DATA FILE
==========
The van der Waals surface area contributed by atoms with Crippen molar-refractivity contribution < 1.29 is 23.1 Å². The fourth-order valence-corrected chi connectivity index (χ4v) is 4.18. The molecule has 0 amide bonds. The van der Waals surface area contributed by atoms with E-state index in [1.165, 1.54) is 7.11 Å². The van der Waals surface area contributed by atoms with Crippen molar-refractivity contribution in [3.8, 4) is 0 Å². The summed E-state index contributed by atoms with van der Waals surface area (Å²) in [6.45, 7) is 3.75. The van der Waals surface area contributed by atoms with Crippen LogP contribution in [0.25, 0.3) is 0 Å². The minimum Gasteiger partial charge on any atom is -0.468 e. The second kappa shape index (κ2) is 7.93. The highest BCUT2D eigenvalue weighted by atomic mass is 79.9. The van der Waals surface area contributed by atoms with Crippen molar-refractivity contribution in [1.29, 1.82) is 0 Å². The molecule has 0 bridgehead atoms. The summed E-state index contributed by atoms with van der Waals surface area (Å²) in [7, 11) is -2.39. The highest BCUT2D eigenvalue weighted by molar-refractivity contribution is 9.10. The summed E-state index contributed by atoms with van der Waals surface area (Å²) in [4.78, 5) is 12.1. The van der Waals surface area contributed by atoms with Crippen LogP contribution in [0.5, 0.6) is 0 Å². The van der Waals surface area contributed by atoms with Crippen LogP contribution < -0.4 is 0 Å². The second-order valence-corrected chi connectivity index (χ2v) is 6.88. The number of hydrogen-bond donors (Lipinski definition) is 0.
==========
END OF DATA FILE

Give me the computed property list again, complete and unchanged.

The van der Waals surface area contributed by atoms with Crippen molar-refractivity contribution < 1.29 is 23.1 Å². The fourth-order valence-corrected chi connectivity index (χ4v) is 4.18. The molecule has 0 amide bonds. The van der Waals surface area contributed by atoms with E-state index in [1.165, 1.54) is 7.11 Å². The van der Waals surface area contributed by atoms with Crippen molar-refractivity contribution in [3.8, 4) is 0 Å². The summed E-state index contributed by atoms with van der Waals surface area (Å²) in [6.45, 7) is 3.75. The van der Waals surface area contributed by atoms with Crippen LogP contribution in [0.25, 0.3) is 0 Å². The minimum Gasteiger partial charge on any atom is -0.468 e. The second kappa shape index (κ2) is 7.93. The highest BCUT2D eigenvalue weighted by atomic mass is 79.9. The van der Waals surface area contributed by atoms with Crippen molar-refractivity contribution in [1.29, 1.82) is 0 Å². The molecule has 0 bridgehead atoms. The summed E-state index contributed by atoms with van der Waals surface area (Å²) in [7, 11) is -2.39. The highest BCUT2D eigenvalue weighted by molar-refractivity contribution is 9.10. The summed E-state index contributed by atoms with van der Waals surface area (Å²) in [4.78, 5) is 12.1. The van der Waals surface area contributed by atoms with Crippen LogP contribution in [0.5, 0.6) is 0 Å². The van der Waals surface area contributed by atoms with Crippen LogP contribution < -0.4 is 0 Å². The second-order valence-corrected chi connectivity index (χ2v) is 6.88. The number of hydrogen-bond donors (Lipinski definition) is 0.